Several reports suggest the immune engagement may be involved in cardiac regeneration via cellular interaction between MSCs and macrophages. A recent study reported that MSC survival increased when the cells were exposed to M2 macrophages compared with M1 macrophages.1 Adipose tissue-derived MSCs were reported to release IL-10, vascular endothelial growth factor and M2 inducers such as IL-4 and IL-13 when they were co-cultured with macrophages.22 Our previous report showed that MSC injection into infarcted myocardium significantly attenuated inflammation during functional recovery.23

We observed high expression of Arg1 in macrophages next to engrafted MSCs in infarcted myocardium compared with PBS-injected myocardium (Figure 1b). We discovered that the modulatory action of MSCs on macrophages accelerated the healing process in injured tissue. The data presented in this report show that the macrophage phenotype shifted from M1 to M2 in the presence of MSCs based on mRNA, protein and enzyme activity assays. Co-culturing with MSCs leads to distinct responses to both IFN-γ/LPS-induced M1 mediators and to IL-4-induced M2 mediators in activated BMDMs.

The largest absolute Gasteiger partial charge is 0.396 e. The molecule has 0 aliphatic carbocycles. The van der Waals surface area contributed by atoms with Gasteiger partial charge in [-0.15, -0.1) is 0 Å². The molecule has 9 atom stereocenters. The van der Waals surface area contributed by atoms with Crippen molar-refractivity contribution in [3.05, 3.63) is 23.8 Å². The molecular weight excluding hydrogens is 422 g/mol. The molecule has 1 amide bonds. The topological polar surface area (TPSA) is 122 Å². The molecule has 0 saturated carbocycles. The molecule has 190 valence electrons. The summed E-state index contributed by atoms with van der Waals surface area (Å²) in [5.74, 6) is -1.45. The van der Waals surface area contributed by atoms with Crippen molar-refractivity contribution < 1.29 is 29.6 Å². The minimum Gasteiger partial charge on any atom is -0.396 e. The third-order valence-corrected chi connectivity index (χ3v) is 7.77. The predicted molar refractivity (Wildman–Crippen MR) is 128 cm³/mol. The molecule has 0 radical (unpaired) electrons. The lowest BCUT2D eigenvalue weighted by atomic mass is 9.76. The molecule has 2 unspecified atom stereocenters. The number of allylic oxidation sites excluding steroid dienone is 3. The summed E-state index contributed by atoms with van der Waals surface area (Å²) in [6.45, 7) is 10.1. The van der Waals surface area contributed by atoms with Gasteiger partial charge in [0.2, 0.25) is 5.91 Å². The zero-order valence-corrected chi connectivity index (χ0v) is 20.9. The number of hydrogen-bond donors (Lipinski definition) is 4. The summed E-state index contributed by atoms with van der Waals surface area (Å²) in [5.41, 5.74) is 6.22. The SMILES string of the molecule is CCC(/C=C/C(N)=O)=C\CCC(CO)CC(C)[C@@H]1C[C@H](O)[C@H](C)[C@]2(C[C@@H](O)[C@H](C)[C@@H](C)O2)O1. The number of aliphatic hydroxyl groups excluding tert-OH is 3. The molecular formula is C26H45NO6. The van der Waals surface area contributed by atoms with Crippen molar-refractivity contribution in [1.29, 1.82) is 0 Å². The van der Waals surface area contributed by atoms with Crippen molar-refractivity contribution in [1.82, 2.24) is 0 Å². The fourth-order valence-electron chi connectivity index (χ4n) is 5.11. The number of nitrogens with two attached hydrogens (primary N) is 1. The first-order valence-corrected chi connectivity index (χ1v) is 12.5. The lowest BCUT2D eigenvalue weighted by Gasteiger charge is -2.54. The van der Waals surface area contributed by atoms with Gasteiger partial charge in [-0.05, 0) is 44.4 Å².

M1 macrophages express high levels of iNOS that compete with Arg1 for L-arginine, the common substrate of both enzymes. iNOS converts L-arginine to NO, competing with Arg1, which converts NO into urea and ornithine. By inhibiting iNOS, Arg1 may promote the M2 phenotype and contributes to the suppression of the M1 phenotype. Our data show the opposite contribution of the two enzymes, iNOS and Arg1, in activated BMDMs. As shown in Figure 4 and Table 2, the ratio of iNOS to Arg1 decreased radically by co-culturing with MSCs. Specifically, MSCs inhibited both iNOS expression and activity but increased Arg1 expression with its activity. The differential effects of macrophage populations may have implications for the pathogenesis and regeneration of various diseases.

To explore the soluble mediators responsible for interactions between MSCs and BMDMs, the cytokine array was performed (Figure 5). In BMDM-cultured media, IL-12, IL-6, MCP-1, macrophage inflammatory protein-1α, sTNF-RI and sTNF-RII were reduced; however, LIX was increased by co-culturing with MSCs. IL-12 stimulates T-cell growth and induces the production of IFN-γ and TNF-α from T and natural killer cells and reduces the IL-4-mediated suppression of IFN-γ.24 IL-6 and MCP-1 showed significant reduction as demonstrated in Figures 2 and 3. Macrophage inflammatory protein-1α, also known as chemokine (C-C motif) ligand 3, is an inflammatory chemokine and is involved in atherosclerotic lesion formation with an acute inflammatory state.25 sTNF-Rs, which are pro-inflammatory cytokines, have an affinity for TNF and compete with membrane-bound TNF-Rs to bind the ligand. They contribute to a counter-regulatory response to excessive TNF activity.26 LIX is known as a C-X-C motif chemokine 5 (CCL5) and as RNATES (regulated on activation, normal T-cell expressed and secreted). LIX is a chemotactic cytokine involved in recruiting leukocytes into inflammatory lesions.27

The present report demonstrates the regulation of the balance between M1 and M2 in macrophages by MSCs may result in a favorable environment to accommodate therapeutic MSCs.